What is a Quasi-Resonant Converter?

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Editorial Team - everything PE

May 22, 2024

A Quasi-Resonant Converter (QRC) is a type of power converter that utilizes resonant switching to optimize power conversion efficiency. Resonant switching is a technique used in power converters to minimize switching losses. The basic idea of a quasi-resonator circuit is to utilize a resonant circuit (parasitic elements through a tank circuit) to achieve zero-voltage or zero-current conditions for the power switch during turn-on or turn-off, respectively. This approach minimizes switching losses by allowing the switching element to naturally reach a zero current state, enabling zero-current switching (ZCS) when turning off the element.

In traditional converters, power dissipation mainly occurs during switching. Quasi-resonant converters reduce turn-on switching losses by dynamically connecting the power switch in parallel to the tank circuit for Zero-Voltage Switching (ZVS) or in series for Zero-Current Switching (ZCS). These converters optimize the power transfer process and enhance efficiency by leveraging resonant circuits to control the switching behavior effectively.

Working Principle: 

Quasi-Resonant Converter 

The working of a quasi-resonant converter is based on a resonant switching element. When the FET (Field-Effect Transistor) is turned on in a quasi-resonant converter, it generates a resonant pulse which is then filtered by the output LC circuit, similar to a traditional switching converter. The key aspects of the working of a quasi-resonant switch are as follows:

  • Resonant Pulse Generation: When the FET is turned on, it generates a resonant pulse that is filtered by the output LC circuit. This resonant pulse has a fixed width and amplitude, and the converter operates at a variable frequency by sending more pulses per second to provide more power.
  • Zero-Current Switching (ZCS): The resonant pulse allows the switching element to naturally reach a zero current state, enabling zero-current switching (ZCS) when turning off the FET. This ZCS operation minimizes switching losses and enhances the efficiency of the converter.
  • Operation in Four Sub-Intervals: The operation of a quasi-resonant converter is divided into four sub-intervals for better understanding.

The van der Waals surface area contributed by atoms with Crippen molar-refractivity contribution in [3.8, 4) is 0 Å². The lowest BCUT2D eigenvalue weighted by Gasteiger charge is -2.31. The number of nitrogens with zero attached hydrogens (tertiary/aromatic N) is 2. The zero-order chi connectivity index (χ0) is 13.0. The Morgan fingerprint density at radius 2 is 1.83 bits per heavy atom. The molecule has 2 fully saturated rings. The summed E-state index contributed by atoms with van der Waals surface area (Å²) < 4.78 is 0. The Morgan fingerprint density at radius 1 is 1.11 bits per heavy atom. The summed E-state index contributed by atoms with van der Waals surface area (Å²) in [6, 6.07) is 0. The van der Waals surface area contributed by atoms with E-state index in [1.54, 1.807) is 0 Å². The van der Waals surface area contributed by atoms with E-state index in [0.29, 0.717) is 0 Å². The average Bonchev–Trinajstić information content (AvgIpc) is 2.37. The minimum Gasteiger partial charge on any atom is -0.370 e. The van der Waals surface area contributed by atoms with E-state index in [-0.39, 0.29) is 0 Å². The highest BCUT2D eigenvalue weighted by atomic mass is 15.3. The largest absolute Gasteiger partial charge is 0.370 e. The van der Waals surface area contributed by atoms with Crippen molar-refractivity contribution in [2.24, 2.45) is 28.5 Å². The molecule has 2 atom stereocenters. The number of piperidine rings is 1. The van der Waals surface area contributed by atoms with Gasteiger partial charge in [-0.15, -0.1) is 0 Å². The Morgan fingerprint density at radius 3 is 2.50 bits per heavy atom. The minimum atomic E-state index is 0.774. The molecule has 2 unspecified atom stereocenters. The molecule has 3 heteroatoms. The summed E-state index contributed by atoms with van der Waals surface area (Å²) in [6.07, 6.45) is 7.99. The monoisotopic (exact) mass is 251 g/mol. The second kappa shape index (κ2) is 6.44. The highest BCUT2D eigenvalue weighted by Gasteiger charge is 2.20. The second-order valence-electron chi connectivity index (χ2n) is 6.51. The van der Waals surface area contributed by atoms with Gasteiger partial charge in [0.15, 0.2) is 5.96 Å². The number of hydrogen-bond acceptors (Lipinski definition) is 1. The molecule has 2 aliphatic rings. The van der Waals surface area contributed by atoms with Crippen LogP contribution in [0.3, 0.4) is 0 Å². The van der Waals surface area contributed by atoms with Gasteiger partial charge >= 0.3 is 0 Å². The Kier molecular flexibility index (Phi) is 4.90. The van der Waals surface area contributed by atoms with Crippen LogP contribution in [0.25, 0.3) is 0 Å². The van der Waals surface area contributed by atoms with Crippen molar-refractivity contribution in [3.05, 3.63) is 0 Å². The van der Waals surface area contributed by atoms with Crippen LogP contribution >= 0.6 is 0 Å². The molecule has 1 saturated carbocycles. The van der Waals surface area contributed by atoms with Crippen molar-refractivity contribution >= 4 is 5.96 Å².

• Interval 1: As soon as the FET is turned ON, the current through the resonant inductor, Lstarts to increase linearly. During this period, Dis conducting and the resonant node is connected to the ground. This initial state continues till the time the current through Lincreases to load current, causing Dto switch off. Equivalent circuit of interval 1
    • Interval 2: Once Dswitches off, the resonant capacitor, Cstarts charging. The current in the circuit charges the capacitor as well as provides the load current. The current and voltage oscillate in their natural frequency the current through the resonant inductor diminishes to zero. At this point, D2 turns off, enabling the zero current switching (ZCS) of the FET.
    • Interval 3: During this interval, the voltage across the resonant switch falls linearly due to the discharge of Cr. Current flows through the load. Once the resonant node reaches zero, D1 starts conducting and pins it to the ground.  
    • Interval 4: During this interval, the time between the pulses is adjusted based on the resonant pulse length, desired output voltage, and the load current.

Key Features of Quasi-Resonant Converter

  • Resonant Tank Circuit: A QRC typically includes a resonant tank circuit composed of inductors and capacitors. This circuit creates a sinusoidal voltage or current waveform, allowing for soft switching (either zero-voltage switching (ZVS) or zero-current switching (ZCS)).
  • Soft Switching: By switching when the voltage across the switch is zero (ZVS) or the current through the switch is zero (ZCS), the converter reduces the switching losses and the stress on the switching devices, enhancing efficiency and reliability.
  • Variable Frequency Operation: Unlike traditional pulse-width modulation (PWM) converters that operate at a fixed frequency, QRCs typically operate at a variable frequency. The switching frequency changes in response to load conditions to maintain resonance.
  • Reduced EMI: The smooth waveforms generated by the resonant circuit result in lower high-frequency noise, reducing electromagnetic interference.

Quasi-resonant converters are used in various applications where efficiency and EMI performance are critical. Common applications include - switch-mode power supplies (SMPS) that are used in computers, televisions, and other consumer electronics, LED drivers, battery chargers, and telecommunications equipment.

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